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While Nelson’s wonderful brand of nonfictional life-writing is getting its just due, so are works of auto-fiction from writers like Ferrante, Lerner, and Knausgaard. To be sure, the term auto-fiction covers writers working with various balances of auto and fiction, but let’s look specifically at Knausgaard. His My Struggle books revel in their memoirishness, and yet it was a conscious decision not to label them as such—in Norway, the original covers said novel, and in the States his covers makes no claim to any genre, which does a perfectly adequate job of siphoning the literary prestige of fiction.
When the Knausgaard phenomenon first struck, novelist Siri Husvedt emphasized to The New York Times that Knausgaard didn’t write, “The Oprah Winfrey narrative.” The Times then finished that sentence with “so common in recent American memoirs.” I’m genuinely curious: what are these recent memoirs? Why is it so easy (and apparently fact-checkable) to insult an entire genre for the purposes of establishing that one book is superior to that straw man?
My goal here isn’t to argue that writers like Nelson and Rankine should feel obligated to take up a particular label, and I’ve abandoned the fantasy of standing up at a Knausgaard reading and screaming, Say it’s a memoir until some gorgeous, Nordic giant drags me out. I also have no desire to take shots at the kind of memoir that Mary Karr writes and for which she advocates. She’s brilliant, but the style of her particular brilliance should not define a genre. Prose poetry does not negate the value of the lyric; Toni Morrison’s genius doesn’t render Nicholson Baker’s work un-novelistic.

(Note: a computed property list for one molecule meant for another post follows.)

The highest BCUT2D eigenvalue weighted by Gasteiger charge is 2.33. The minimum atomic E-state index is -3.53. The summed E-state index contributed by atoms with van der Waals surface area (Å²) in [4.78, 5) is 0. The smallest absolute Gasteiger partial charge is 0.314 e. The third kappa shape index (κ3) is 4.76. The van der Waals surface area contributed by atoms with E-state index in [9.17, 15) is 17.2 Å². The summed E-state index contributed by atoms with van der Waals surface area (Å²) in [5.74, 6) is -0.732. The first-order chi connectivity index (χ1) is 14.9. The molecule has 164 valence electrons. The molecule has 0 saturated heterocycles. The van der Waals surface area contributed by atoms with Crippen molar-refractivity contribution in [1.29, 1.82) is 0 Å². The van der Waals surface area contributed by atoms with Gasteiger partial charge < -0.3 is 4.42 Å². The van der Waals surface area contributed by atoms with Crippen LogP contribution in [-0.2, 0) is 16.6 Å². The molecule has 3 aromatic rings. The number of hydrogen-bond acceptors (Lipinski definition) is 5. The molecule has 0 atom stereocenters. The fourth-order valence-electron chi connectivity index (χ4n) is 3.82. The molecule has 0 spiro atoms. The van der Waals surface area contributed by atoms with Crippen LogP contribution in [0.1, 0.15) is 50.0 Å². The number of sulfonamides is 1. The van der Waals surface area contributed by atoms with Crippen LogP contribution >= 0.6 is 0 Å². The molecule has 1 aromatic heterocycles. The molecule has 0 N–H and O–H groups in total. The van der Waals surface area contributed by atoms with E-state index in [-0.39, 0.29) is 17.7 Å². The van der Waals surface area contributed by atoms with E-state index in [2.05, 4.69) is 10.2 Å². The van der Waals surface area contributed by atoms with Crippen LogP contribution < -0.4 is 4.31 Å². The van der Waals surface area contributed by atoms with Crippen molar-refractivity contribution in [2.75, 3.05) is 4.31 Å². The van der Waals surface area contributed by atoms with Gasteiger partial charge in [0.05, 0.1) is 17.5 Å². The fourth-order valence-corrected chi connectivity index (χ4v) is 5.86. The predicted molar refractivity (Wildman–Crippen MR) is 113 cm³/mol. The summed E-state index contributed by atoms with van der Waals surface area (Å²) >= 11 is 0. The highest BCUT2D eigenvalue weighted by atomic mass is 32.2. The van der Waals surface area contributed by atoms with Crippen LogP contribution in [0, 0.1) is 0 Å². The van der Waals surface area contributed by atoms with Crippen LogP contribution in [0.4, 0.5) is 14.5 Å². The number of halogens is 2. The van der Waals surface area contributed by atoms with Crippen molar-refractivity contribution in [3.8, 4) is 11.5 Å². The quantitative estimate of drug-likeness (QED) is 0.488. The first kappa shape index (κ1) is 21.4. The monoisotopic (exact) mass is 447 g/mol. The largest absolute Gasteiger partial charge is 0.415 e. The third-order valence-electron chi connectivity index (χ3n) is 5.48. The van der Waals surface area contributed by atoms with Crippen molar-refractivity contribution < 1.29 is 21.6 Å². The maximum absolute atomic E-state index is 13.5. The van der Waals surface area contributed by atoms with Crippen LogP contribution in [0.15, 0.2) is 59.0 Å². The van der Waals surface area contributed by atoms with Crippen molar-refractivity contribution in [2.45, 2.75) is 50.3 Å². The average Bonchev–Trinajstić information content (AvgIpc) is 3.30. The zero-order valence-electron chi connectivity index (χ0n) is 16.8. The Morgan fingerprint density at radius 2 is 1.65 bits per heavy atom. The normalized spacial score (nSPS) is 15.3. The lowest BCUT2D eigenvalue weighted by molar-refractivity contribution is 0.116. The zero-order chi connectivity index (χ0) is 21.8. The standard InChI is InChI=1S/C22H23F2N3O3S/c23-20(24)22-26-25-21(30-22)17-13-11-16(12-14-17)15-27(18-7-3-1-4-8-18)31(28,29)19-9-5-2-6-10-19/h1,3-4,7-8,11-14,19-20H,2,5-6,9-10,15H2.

This is an exhilarating time to write personally—a time in which intimate energy feels like a vital, constant part of the literary landscape, and genre boundaries are, at least in the writing practice, increasingly blurred. But the term casually, or commercially, bestowed upon so many of these works is still memoir, the connotation of which has not caught up to everything the genre can encompass. Saying that labels are fluid only works when each label carries equal respect.
At last year’s AWP conference, I was on a panel with two friends who had just learned that their forthcoming books, both multi-faceted, reported projects, would be called memoirs. One friend, a Pulitzer-nominated journalist, said she was still getting used to the idea. At first, it made her nervous—this wasn’t the tradition she’d ever seen herself working in. But then she thought, no, there are so many memoirs that she loves, that seem both like her work and miles apart from it. She would adopt the term and do a beautiful job of it. I know that she will. And I hope that the word won’t matter, that it will be small on the cover, fading away, carrying no baggage, allowing the reader to simply experience a great book.